Tech Survey to be Expanded

The Spaulding Group has been surveying the industry for 20 years on a variety of topics. This year we focus once again on performance and risk measurement technology, with two surveys:
  • One for the users
  • One for the suppliers.
Until now the suppliers' survey has been sent only to software vendors; it serves as the basis for The Journal of Performance Measurement's "wall charts," which summarize, in a rather neat fashion, the responses we get. These charts have proven very helpful to firms that are looking for software.

This year we are expanding the suppliers' survey's reach to include custodians. The reality is that this segment of the market is also a supplier of this functionality, and it will be helpful to gain insights into what they offer.

Both surveys are being finalized, and will be available for public input shortly. As with all of our surveys, participants will receive complimentary copies of the results. If you have any questions about this topic, please contact Patrick Fowler.

Wednesday, August 7, 2013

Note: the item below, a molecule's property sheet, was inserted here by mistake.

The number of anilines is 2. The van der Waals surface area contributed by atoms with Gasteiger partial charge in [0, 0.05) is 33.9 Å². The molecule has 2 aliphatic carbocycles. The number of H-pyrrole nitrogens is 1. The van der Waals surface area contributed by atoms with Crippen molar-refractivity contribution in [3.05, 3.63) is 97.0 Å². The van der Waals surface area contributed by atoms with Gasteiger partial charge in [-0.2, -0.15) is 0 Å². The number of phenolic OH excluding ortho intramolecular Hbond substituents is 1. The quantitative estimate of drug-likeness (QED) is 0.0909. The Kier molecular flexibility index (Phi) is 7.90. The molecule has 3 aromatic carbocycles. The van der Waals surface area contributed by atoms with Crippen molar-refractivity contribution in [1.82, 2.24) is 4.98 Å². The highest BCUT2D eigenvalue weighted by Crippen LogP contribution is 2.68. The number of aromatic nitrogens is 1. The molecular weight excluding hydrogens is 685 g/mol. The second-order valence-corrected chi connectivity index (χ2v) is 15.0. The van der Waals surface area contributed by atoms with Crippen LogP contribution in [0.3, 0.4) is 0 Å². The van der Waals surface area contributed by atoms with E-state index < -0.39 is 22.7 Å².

Cash can be your friend or enemy

I was interviewed by Julie Steinberg of the WSJ for an article that appeared this week ("These Two Funds Picked a Really Bad Day to Debut," August 5, page R1) regarding the impact contributions can have on a mutual fund's performance. While time-weighted returns eliminate the impact of the flows (by bifurcating the period before and after the flow), it does nothing for the cash's potential drag or boost of a fund's perfor-
mance, if it ends up not being invested immediately.

The delay in investing new cash can be (a) because the market is not that liquid, (b) because the manager wants to hold off on putting the money to work (which can be for a variety of reasons), (c) to be available for market timers, who, when they sell, demand payment quickly (before trades would settle), (d) probably other reasons unknown or not recalled by me at this time.